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dc.contributor.authorO'Donohue, Wayneen_US
dc.contributor.authorNelson, Lindsayen_US
dc.date.accessioned2017-05-03T11:13:53Z
dc.date.available2017-05-03T11:13:53Z
dc.date.issued2007en_US
dc.date.modified2011-05-30T06:57:37Z
dc.identifier.issn09660429en_US
dc.identifier.doi10.1111/j.1365-2834.2007.00715.xen_AU
dc.identifier.urihttp://hdl.handle.net/10072/38887
dc.description.abstractAims This study explores whether there is evidence of an ideological component in the psychological contracts of professional employees, as well as evidence of credible supporting commitments by their employer. Background Fundamental changes in the employment context have prompted many individuals to seek a closer alignment between themselves and their work, as well as with the organizational and broader societal contexts. For many professional employees identification with their professional ideology is a significant factor in producing such an alignment. Method The study uses an exploratory qualitative approach to analyse interview data collected from a sample of registered nurses employed in an Australian public hospital. Results The analysis identifies psychological contract terms best understood by reference to an ideological currency. It also suggests that the organization is perceived as obligated to provide credible support for that professional contribution, and the perceived lack of such support has significant impacts. Conclusions The findings raise doubts about the utility of the concept of a psychological contract that recognizes only economic and socio-emotional exchanges for understanding the psychological contracts of professional employees.en_US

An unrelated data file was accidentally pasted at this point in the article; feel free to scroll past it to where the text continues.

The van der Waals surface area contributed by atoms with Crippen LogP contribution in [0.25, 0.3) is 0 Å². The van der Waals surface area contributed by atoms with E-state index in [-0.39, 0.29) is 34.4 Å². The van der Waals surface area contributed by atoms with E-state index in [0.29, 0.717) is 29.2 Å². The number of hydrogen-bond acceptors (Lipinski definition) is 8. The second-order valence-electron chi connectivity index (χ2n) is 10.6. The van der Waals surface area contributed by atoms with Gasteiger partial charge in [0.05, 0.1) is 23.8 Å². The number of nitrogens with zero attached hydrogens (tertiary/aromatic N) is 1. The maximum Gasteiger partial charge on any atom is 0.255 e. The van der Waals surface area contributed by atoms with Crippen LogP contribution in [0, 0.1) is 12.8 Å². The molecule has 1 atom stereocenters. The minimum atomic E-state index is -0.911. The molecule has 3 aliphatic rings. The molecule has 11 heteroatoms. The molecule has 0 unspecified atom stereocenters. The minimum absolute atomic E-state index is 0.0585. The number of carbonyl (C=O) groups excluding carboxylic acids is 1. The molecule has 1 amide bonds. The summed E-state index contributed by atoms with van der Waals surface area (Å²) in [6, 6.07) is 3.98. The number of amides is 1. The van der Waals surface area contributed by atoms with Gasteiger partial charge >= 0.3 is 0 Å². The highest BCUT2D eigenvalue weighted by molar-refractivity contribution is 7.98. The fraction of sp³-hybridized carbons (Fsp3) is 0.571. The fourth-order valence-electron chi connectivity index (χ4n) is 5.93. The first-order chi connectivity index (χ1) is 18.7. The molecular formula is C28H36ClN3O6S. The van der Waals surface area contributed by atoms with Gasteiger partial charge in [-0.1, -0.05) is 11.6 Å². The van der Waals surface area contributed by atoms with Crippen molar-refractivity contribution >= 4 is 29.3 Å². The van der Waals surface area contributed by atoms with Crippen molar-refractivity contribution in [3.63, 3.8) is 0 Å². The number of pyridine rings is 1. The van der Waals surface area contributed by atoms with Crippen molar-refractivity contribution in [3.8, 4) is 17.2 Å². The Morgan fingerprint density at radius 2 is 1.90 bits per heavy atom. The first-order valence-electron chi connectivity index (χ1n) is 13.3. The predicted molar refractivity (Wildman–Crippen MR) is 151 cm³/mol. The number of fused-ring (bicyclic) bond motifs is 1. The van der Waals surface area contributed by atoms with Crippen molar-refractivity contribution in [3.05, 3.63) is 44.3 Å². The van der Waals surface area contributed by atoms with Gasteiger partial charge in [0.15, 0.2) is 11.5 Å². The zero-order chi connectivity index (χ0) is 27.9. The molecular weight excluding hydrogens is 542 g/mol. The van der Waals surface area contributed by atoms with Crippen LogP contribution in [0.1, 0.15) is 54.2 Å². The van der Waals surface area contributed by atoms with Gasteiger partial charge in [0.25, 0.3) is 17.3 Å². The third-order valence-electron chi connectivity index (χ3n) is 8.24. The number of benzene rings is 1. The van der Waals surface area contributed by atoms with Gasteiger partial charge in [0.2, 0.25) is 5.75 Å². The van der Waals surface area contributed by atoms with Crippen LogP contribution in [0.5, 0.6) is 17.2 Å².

dc.description.peerreviewedYesen_US
dc.description.publicationstatusYesen_AU
dc.languageEnglishen_US
dc.language.isoen_AU
dc.publisherBlackwellen_US
dc.publisher.placeUnited Kingdomen_US
dc.relation.ispartofstudentpublicationNen_AU
dc.relation.ispartofpagefrom547en_US
dc.relation.ispartofpageto555en_US
dc.relation.ispartofissue5en_US
dc.relation.ispartofjournalJournal of Nursing Managementen_US
dc.relation.ispartofvolume15en_US
dc.rights.retentionYen_AU
dc.subject.fieldofresearchHuman Resources Managementen_US
dc.subject.fieldofresearchcode150305en_US
dc.titleLet's be professional about this: ideology and the psychological contracts of registered nursesen_US
dc.typeJournal articleen_US
dc.type.descriptionC1 - Peer Reviewed (HERDC)en_US
dc.type.codeC - Journal Articlesen_US
gro.date.issued2007
gro.hasfulltextNo Full Text


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